Researchers at Dana-Farber Cancer Institute analyzed data from 1,043 patients with colorectal cancer enrolled in a clinical trial that evaluated the effects of chemotherapy plus the biologic therapies bevacizumab and/or cetuximab. Plasma 25-hydroxyvitamin D levels were measured at the beginning of the study and dietary questionnaire responses were analyzed for vitamin D intake from food and supplements.

Being older or African-American, having a low intake of dietary or supplemental vitamin D, participating in a reduced amount of physical activity, having a high body mass index, and other factors were associated with significantly lower vitamin D levels. Patients whose plasma vitamin D levels were among the top 20% of subjects at an average of 27.5 nanograms per milliliter (ng/mL) survived a median of 32.6 months in comparison with 24.5 months among those whose levels were among the lowest at an average of 8 ng/mL. Higher vitamin D levels were also associated with improved progression-free survival. Exclusion of subjects who died within three to six months of vitamin D measurement failed to modify the results.

"This is the largest study that has been undertaken of metastatic colorectal cancer patients and vitamin D," stated lead author, Kimmie Ng, MD, MPH, who is a medical oncologist in the Gastrointestinal Cancer Treatment Center at Dana-Farber Cancer Institute. "It's further supportive of the potential benefits of maintaining sufficient levels of vitamin D in improving patient survival times."

 
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Life Extension Magazine® April 2015 Issue Now Online

Life Extension Magazine® April 2015 Issue Now Online

On the cover

Blueberries boost longevity beyond calorie restriction, by Walter Deriggio

Reports

Olive oil offers unique cardiovascular protection, by Marsha McCulloch, RD

The silent epidemic of liver disease, by Michael Campbell

Snow algae and novel peptides revive aging skin, by Robert Goldfaden and Gary Goldfaden, MD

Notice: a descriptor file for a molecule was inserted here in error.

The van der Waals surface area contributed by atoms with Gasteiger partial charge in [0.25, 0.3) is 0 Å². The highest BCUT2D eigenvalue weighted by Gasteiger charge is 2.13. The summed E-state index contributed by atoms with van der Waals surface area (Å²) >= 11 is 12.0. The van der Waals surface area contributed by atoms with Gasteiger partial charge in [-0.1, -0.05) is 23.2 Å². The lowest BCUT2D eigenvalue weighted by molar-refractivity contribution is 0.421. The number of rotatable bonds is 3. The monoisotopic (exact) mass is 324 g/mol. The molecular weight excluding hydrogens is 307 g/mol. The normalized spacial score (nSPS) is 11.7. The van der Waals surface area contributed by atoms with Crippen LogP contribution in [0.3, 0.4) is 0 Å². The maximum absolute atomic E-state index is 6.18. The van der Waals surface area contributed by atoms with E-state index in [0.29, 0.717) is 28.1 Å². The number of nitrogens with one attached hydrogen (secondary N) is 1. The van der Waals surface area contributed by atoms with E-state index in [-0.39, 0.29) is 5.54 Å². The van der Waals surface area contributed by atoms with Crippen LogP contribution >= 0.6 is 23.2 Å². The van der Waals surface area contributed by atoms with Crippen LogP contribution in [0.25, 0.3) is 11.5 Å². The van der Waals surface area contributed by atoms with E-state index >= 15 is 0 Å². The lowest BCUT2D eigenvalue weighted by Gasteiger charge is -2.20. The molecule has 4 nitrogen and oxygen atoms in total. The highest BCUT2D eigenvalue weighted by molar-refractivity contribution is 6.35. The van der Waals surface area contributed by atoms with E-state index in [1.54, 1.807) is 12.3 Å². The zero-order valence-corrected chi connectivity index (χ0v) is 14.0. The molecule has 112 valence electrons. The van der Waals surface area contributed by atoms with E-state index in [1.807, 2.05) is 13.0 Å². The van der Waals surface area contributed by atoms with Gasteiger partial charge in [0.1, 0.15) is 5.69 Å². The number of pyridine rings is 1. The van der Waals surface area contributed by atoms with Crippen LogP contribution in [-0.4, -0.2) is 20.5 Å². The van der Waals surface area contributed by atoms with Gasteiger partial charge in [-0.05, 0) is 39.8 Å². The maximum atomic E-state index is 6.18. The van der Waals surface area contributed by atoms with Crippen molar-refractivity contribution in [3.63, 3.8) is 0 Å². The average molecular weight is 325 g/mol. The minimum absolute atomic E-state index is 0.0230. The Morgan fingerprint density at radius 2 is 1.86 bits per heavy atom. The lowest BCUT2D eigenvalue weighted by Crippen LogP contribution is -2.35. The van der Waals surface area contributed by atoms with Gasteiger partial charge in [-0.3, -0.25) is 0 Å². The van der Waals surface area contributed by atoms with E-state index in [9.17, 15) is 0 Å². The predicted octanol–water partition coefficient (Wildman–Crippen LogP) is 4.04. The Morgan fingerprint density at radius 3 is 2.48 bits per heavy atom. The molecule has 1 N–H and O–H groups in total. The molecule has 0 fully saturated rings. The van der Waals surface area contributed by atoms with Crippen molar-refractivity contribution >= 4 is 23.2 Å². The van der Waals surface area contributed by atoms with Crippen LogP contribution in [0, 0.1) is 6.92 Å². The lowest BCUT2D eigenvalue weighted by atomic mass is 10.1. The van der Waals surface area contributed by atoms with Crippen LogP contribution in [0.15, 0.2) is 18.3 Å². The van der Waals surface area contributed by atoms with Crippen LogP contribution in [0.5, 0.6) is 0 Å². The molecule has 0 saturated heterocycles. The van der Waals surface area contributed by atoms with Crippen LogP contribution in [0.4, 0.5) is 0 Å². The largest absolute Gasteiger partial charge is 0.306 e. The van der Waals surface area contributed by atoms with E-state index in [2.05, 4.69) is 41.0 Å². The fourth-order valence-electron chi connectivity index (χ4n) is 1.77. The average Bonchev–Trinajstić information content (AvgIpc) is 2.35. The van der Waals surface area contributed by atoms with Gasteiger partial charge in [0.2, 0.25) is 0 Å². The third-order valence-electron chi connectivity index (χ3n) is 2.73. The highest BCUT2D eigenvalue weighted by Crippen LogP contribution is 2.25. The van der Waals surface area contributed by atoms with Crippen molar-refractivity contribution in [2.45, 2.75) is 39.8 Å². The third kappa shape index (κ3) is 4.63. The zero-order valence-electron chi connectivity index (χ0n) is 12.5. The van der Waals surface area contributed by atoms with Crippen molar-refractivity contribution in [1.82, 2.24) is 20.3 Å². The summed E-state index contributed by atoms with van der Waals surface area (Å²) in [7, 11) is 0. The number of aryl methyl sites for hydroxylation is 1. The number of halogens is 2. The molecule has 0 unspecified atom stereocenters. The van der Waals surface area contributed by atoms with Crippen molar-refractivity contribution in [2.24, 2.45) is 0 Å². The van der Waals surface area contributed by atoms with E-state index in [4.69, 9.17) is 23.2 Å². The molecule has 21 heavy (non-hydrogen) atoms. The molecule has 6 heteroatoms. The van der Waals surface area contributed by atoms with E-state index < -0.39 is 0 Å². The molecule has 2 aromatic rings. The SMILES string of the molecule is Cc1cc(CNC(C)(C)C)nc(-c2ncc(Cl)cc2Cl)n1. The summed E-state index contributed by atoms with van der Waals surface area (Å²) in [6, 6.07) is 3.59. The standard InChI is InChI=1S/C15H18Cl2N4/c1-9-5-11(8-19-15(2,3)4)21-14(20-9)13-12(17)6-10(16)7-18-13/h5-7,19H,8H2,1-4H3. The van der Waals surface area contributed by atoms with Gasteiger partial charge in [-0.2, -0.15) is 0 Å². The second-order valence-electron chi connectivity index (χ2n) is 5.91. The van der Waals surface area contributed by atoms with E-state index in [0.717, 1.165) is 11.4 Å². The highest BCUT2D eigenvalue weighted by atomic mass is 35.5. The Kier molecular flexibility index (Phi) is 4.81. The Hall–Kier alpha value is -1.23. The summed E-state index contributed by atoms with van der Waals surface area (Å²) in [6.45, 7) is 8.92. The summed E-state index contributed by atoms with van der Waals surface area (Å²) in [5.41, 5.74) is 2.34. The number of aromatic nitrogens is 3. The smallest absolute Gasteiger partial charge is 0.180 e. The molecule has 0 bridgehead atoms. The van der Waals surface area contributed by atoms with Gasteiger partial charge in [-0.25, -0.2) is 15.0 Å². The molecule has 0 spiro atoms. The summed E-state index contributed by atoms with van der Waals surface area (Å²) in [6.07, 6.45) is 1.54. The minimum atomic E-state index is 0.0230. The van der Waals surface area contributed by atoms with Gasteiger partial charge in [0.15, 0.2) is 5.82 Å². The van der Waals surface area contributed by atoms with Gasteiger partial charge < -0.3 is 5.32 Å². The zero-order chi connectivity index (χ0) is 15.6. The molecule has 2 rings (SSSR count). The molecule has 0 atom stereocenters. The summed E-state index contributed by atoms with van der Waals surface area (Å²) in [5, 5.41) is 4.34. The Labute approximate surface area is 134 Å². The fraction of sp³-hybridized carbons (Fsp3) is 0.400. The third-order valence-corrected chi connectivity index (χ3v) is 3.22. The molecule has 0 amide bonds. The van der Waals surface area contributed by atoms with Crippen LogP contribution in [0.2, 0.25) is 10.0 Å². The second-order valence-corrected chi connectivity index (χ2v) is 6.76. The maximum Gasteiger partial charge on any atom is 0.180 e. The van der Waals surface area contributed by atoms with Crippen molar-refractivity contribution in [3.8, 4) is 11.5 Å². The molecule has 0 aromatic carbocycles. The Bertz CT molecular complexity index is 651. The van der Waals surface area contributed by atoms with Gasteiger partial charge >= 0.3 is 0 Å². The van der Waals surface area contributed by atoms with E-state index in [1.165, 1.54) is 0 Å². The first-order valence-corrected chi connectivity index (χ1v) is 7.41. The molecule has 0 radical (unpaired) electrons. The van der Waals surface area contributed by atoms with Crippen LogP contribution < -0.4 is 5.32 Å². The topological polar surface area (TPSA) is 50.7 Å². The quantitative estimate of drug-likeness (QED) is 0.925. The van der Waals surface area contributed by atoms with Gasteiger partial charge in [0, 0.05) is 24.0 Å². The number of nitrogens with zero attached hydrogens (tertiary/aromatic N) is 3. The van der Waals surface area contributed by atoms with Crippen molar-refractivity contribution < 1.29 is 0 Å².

CoQ10 combats congestive heart failure, by Martin Stein

The beginning of the end of the war on medicine, by Charles K. Bens, PhD

Departments

As we see it: CoQ10 wars, by William Faloon

In the News

Wellness Profile: Debbie Sherrick, holistic health care practitioner, by Donna Caruso

Author interview: Rick Rosner, by Michael Downey

Journal abstracts: blueberry, olive oil, liver disease and CoQ10

 

Health Concern

Colorectal cancer

More akin to a hormone than a vitamin, vitamin D broadly influences the genome by activating the vitamin D receptor in the cell nucleus. Activation of the vitamin D receptor is estimated to modulate as many as 2,000 genes, many of which are related to inflammation and cellular mutation – initial drivers in all cancers (Smith 2010).

A review of nine studies found that for every 10 ng/mL increase in serum vitamin D, the relative risk of colorectal cancer decreases 15% (Gandini 2011). These findings are consistent with the conclusion of a large, case-control study across 10 European countries, which also found that as vitamin D blood levels rose, the risk for colorectal cancer declined considerably. Compared with those in the lowest quintile (1/5th) (<10 ng/mL), those in the highest (>40 ng/ml) had a 40% lower risk of developing colorectal cancer (Jenab 2010).

Individuals with colon cancer appear to have lower levels of vitamin D at the time of diagnosis as well. Serum vitamin D levels were insufficient (less than 29 ng/mL) in 82% of patients with stage IV colon cancer at the time of diagnosis (Ng 2011).

Low levels of vitamin D may also adversely impact prognosis. One large study found an inverse association between serum 25-hydroxyvitamin D at the time of diagnosis and colon cancer mortality (Freedman 2007).